‘Law fails’ students



October 5, 2016
‘Law fails’ students

CPUT students marched to the Western Cape High Court in a bid to get protection. CREDIT: Ayanda Ndamane/DailyVoice

CPUT students ‘to fight’ after court refuses police protection.

Protesting CPUT students say “the gloves are off after the courts failed” them.

Dozens of students went to the Western Cape High Court yesterday to take out an urgent interdict against police, who they claim have been sexually harassing female students.

They wanted the court to bar cops from entering their campuses, and to prevent the varsity from suspending protesting students.

However, the group was told they needed a lawyer to represent them.

Speaking on the steps of the court, Lukhanyo Vangqa, spokesperson for the Cape Peninsula University of Technology #FeesMustFall movement, said they will now step up their protest as they demand no fee increases for 2017.

Classes at all CPUT campuses were suspended for a second day following Monday’s disruptions to lectures.

Protesters again disrupted classes, forcing students out of lecture halls.

Hundreds of students from the Bellville and Mowbray campuses arrived in Cape Town by train to protest at the city campus, with about 30 students heading to court.

Vangqa says they approached the high court because they needed protection.

“We have learnt from last year’s mistakes and wanted to beat the university by getting an interdict first,” he explained.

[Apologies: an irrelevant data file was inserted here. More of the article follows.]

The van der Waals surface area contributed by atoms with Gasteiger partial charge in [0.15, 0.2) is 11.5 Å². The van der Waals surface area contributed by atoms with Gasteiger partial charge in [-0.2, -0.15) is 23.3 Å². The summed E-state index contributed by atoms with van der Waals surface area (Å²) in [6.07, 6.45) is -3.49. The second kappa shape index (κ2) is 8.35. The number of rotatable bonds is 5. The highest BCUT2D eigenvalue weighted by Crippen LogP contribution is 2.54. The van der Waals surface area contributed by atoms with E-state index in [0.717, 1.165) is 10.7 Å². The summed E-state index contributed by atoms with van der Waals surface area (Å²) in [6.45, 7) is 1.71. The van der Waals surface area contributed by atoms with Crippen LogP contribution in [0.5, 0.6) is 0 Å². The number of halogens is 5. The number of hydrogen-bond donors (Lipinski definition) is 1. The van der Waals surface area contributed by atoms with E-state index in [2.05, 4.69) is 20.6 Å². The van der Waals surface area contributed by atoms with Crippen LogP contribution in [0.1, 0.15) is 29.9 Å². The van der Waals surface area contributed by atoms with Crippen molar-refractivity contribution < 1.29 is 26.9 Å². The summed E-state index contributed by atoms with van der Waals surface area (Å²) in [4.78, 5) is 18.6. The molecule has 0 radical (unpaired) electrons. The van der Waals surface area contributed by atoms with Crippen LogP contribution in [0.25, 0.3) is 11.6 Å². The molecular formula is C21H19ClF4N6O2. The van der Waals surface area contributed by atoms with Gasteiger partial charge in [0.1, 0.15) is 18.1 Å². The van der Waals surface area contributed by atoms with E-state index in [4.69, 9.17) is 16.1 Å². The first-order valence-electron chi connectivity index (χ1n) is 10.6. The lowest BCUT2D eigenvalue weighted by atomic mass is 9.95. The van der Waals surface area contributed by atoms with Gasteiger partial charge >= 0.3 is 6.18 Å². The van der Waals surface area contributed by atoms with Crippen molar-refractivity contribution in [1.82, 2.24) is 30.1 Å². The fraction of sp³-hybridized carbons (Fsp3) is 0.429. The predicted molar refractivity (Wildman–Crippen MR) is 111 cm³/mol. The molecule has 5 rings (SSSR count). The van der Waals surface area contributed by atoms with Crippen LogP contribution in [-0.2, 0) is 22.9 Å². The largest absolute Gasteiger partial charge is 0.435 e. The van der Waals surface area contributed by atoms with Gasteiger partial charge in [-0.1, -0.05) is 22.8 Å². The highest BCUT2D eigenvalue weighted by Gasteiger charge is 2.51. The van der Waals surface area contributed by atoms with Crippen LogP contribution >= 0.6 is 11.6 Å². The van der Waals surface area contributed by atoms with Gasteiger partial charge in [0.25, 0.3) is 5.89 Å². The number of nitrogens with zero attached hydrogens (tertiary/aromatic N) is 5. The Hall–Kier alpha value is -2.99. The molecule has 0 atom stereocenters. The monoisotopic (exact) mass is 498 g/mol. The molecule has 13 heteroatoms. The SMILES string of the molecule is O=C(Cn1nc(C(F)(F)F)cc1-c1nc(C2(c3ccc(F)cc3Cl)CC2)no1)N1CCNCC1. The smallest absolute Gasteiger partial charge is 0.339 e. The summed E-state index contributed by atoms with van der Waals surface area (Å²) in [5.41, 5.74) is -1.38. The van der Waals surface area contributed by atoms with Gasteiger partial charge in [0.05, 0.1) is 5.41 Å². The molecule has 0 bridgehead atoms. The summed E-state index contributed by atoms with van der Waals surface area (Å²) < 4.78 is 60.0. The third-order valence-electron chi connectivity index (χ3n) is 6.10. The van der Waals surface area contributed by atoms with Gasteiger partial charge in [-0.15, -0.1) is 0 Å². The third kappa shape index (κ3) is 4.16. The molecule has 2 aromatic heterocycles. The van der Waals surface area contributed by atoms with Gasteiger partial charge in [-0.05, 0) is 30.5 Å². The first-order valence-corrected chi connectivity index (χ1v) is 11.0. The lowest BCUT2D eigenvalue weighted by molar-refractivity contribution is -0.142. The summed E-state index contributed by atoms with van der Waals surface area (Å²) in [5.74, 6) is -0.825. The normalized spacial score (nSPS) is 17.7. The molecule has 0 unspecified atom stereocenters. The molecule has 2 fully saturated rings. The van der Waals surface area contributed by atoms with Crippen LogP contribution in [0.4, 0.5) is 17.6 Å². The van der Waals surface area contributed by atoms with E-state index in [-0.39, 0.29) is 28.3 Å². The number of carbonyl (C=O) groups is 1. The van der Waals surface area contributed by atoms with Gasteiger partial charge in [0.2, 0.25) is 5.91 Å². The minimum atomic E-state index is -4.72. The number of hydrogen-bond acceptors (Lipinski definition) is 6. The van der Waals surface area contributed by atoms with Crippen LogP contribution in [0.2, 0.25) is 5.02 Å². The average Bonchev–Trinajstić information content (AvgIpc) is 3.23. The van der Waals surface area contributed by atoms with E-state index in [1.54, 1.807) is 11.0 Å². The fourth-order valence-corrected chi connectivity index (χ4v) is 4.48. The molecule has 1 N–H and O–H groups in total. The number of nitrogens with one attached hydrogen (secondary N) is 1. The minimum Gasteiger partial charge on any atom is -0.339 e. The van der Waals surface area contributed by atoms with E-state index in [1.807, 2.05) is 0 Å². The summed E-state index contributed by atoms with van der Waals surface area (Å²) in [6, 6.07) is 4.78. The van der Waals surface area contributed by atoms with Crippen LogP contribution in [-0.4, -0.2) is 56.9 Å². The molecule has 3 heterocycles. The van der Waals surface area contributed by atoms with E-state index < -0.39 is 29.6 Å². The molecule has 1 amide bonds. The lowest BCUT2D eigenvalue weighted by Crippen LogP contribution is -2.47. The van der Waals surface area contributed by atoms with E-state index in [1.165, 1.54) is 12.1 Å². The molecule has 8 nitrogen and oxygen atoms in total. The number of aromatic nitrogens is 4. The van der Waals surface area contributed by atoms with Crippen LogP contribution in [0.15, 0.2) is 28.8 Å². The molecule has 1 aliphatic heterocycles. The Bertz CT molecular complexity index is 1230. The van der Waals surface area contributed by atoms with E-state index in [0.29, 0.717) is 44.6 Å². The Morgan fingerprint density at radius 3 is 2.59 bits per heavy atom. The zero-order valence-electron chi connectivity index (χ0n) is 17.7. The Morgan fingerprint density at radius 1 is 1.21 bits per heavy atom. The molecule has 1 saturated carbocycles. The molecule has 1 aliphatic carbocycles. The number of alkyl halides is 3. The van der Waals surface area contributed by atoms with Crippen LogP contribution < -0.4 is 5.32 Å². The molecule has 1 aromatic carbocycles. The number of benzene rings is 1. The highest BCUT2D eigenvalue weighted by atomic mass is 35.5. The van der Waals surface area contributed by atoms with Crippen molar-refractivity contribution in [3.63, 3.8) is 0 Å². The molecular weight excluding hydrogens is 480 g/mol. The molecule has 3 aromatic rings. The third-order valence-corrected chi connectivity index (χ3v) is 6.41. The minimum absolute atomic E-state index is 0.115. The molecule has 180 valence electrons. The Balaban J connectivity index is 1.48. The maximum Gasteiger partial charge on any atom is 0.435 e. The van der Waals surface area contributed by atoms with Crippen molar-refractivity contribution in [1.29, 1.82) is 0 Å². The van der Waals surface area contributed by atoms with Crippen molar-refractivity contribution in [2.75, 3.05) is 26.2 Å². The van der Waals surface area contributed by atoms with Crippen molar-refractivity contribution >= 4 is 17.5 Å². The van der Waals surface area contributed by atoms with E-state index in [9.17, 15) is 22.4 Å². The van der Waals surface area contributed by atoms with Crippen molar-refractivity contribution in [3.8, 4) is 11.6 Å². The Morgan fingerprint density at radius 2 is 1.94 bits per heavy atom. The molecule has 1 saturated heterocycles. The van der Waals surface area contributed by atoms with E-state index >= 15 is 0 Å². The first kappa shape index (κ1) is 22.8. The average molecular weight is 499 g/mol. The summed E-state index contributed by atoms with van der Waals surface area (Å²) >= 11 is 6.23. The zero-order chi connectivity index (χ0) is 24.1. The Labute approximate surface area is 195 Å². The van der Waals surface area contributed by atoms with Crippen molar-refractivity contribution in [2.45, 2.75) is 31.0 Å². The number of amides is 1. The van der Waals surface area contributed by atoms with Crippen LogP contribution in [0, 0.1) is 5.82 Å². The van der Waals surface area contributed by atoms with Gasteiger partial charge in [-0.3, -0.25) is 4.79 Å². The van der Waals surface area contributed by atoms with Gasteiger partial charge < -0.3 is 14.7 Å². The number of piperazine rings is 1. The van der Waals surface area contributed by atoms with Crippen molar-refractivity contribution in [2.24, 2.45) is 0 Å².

“We want to interdict management from suspending us or closing residences as a way of getting rid of us, as well as have police off of our campus and restricted from using excessive force.

“The reason we have asked the management to remove SAPS is because of the sexual harassment our female students endure.”

“They get catcalled and whistled at by these very police who are supposed to protect them.”

Lukhanyo says their failure to get an interdict means students must now “fight fire with fire”.

“The judge refused to listen to us because we did not have fancy lawyers, the law has failed us and we will now go back to students and tell them to use any means to protect themselves.

“Now we will go into phase three, we will not only shut down campuses but the towns each campus is at.”

Police spokesman Captain FC Van Wyk says no reports of sexual harassment have been received.

CPUT’s spokesperson Lauren Kansley confirmed classes will remain suspended today.

At the University of the Western Cape, students blocked entrances to the institution in the morning to prevent anyone from coming into the campus.

Dustbins and litter were scattered along the road leading into the campus and hundreds of students marched up and down, mobilising others to join them and not attend classes until their demands were met.

UWC’s spokesperson, Luthando Tylibongo, says while there were disruptions, students were generally peaceful, and classes carried on.

University of Cape Town remained open, with lectures continuing despite numerous disruptions by about 200 protesters.

Meanwhile, the six UCT students who were arrested for intimidation on Monday have been released without being charged due to lack of evidence.

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